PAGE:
The survey, published in the Oct. 1 issue of the American Journal of Health-System Pharmacy, polled almost 1,500 pharmacy directors in U.S. health systems. The study revealed that 95% of respondents believe shortages have created roadblocks and hurdles for treating patients with the best medication. Sixty-one percent believe the scarcity of certain drugs has compromised patient care. The American Society of Health-System Pharmacists and pharmacy residents at Johns Hopkins Hospital in Baltimore conducted the survey in March 2003.

Pharmacy directors reported that drug shortages have affected patients in a number of ways, including contributing to the delay or cancellation of certain medical procedures, prolonged patient stays in hospitals, and serious medication errors.

Shortages also have affected drug prices as pharmacists are forced to buy the same product at higher-than-contracted prices or more expensive alternative products in the same therapeutic class. Survey respondents reported that shortages force their hospitals to spend an annual average of $20,000 more in incremental drug purchasing costs.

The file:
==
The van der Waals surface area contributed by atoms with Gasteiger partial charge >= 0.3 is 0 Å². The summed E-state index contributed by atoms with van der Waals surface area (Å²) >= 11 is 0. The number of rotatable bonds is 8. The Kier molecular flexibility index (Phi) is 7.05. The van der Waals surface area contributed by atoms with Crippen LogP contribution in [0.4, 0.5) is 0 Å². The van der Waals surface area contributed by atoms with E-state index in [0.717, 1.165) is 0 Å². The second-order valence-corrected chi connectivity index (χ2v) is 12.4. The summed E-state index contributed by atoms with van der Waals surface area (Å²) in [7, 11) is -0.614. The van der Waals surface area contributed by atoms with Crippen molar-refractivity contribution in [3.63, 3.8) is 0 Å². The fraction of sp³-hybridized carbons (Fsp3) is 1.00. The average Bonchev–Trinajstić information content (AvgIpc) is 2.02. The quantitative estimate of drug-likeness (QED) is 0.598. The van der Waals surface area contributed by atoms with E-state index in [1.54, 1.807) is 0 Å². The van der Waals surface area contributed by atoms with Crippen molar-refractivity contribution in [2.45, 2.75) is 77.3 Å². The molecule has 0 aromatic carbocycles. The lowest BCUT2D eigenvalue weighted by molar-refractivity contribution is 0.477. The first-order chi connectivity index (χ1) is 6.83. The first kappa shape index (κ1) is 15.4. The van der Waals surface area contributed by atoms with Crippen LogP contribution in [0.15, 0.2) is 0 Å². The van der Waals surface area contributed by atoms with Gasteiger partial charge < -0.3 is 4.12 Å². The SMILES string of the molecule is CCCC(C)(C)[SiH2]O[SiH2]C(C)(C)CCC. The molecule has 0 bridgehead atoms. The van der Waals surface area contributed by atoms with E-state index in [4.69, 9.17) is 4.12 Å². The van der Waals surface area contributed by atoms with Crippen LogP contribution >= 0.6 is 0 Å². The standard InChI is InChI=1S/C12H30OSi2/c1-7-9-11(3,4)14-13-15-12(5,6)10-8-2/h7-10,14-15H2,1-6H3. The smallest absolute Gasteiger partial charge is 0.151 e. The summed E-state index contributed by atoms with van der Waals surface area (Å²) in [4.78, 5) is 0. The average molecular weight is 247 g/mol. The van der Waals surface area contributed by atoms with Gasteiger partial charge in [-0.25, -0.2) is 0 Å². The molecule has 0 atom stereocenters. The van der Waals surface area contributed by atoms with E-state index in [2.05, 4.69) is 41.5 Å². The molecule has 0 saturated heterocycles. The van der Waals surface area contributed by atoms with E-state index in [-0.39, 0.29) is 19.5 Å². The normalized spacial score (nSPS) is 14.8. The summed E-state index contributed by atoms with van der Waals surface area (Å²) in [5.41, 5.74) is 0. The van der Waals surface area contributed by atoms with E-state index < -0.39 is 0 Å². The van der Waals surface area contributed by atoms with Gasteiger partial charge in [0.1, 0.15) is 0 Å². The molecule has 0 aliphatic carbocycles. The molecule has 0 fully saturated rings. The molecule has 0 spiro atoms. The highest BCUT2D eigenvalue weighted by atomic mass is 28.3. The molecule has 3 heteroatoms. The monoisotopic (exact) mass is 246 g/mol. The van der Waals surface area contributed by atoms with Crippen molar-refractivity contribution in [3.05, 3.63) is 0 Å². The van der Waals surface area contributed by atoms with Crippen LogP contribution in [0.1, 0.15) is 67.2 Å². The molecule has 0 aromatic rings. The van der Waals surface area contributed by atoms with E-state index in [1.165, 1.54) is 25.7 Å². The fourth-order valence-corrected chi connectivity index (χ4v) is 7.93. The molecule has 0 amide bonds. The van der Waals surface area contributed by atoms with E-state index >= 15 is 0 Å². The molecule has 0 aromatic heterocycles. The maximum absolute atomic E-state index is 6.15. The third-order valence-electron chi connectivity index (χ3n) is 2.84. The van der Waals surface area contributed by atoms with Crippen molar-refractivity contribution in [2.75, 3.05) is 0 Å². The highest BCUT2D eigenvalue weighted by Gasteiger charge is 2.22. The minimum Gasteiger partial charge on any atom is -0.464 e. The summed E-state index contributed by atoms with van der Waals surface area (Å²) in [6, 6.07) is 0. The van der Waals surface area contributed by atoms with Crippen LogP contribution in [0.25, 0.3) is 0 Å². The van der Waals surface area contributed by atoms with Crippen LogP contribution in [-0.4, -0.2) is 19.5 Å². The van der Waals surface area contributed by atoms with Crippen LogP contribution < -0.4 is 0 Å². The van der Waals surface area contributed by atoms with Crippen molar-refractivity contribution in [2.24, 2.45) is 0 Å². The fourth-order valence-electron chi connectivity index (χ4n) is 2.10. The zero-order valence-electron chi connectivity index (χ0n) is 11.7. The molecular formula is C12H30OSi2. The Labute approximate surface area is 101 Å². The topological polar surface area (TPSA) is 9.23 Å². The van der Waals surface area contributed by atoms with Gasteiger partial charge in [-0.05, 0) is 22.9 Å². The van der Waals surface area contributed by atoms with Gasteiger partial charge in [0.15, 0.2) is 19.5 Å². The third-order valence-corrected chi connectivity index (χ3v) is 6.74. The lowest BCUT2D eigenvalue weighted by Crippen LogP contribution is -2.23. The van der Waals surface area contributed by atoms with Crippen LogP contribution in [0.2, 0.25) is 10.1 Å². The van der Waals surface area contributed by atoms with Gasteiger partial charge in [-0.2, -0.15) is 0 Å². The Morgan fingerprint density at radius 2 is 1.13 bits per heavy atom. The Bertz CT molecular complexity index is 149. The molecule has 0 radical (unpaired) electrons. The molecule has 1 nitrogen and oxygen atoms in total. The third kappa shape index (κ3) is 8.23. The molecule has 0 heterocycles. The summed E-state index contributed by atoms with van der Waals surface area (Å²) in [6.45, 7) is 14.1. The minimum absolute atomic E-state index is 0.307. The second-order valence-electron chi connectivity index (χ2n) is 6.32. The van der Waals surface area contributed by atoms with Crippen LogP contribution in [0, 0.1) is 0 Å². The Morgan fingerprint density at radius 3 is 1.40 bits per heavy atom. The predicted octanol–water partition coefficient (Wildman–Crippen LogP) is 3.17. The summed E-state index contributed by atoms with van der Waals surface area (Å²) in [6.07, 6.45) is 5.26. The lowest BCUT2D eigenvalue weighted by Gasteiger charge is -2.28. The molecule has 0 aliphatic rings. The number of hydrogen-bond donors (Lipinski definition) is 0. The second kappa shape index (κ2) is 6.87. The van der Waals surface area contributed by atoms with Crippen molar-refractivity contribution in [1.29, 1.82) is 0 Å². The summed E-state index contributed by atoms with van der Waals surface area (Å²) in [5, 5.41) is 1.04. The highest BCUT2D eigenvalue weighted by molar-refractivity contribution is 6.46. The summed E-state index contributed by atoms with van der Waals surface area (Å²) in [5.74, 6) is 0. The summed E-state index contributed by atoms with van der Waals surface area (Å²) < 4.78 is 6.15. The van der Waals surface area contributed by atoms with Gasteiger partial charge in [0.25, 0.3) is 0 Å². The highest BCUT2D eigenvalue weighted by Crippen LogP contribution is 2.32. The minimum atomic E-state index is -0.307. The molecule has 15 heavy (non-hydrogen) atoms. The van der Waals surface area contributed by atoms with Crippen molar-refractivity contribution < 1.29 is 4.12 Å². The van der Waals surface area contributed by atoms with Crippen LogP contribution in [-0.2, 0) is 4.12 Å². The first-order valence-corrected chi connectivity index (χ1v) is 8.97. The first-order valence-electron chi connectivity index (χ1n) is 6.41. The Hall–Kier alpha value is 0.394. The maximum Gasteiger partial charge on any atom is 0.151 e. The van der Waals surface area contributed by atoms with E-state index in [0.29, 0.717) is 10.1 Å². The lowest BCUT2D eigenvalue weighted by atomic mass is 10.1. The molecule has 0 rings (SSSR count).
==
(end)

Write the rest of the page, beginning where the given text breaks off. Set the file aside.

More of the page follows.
According to the survey, pharmacists are spending more time managing shortages, including tracking product availability; identifying therapeutic alternatives; contracting with vendors, manufacturers, and group purchasing organizations to buy therapeutic alternatives; and preparing written communications and training other health care providers on using other medications.

Wyeth: Glass vial breakage of pantoprazole sodium

Wyeth is informing health care professionals about reports of glass vial breakage of pantoprazole sodium (Protonix IV 40 mg vials) for injection during attempts to connect vials to spiked intravenous (IV) system adaptors.

This may be a safety issue for pharmacists when preparing pantoprazole IV vials in combination with spiked IV system adaptors, both during manual assembly and while using mechanical assistance, Wyeth says.

It is recommended that each vial be reconstituted with 10 mL of 0.9% sodium chloride injection, USP. This solution can be administered over a period of at least two minutes or further diluted (admixed) with 100 mL of 5% dextrose injection, USP, 0.9% sodium chloride injection, USP, or lactated ringer’s injection, USP. The admixed solution should be administered intravenously over a period of approximately 15 minutes. For more information about the warning, see www.fda.gov/medwatch/SAFETY/2004/safety04.htm#protonix.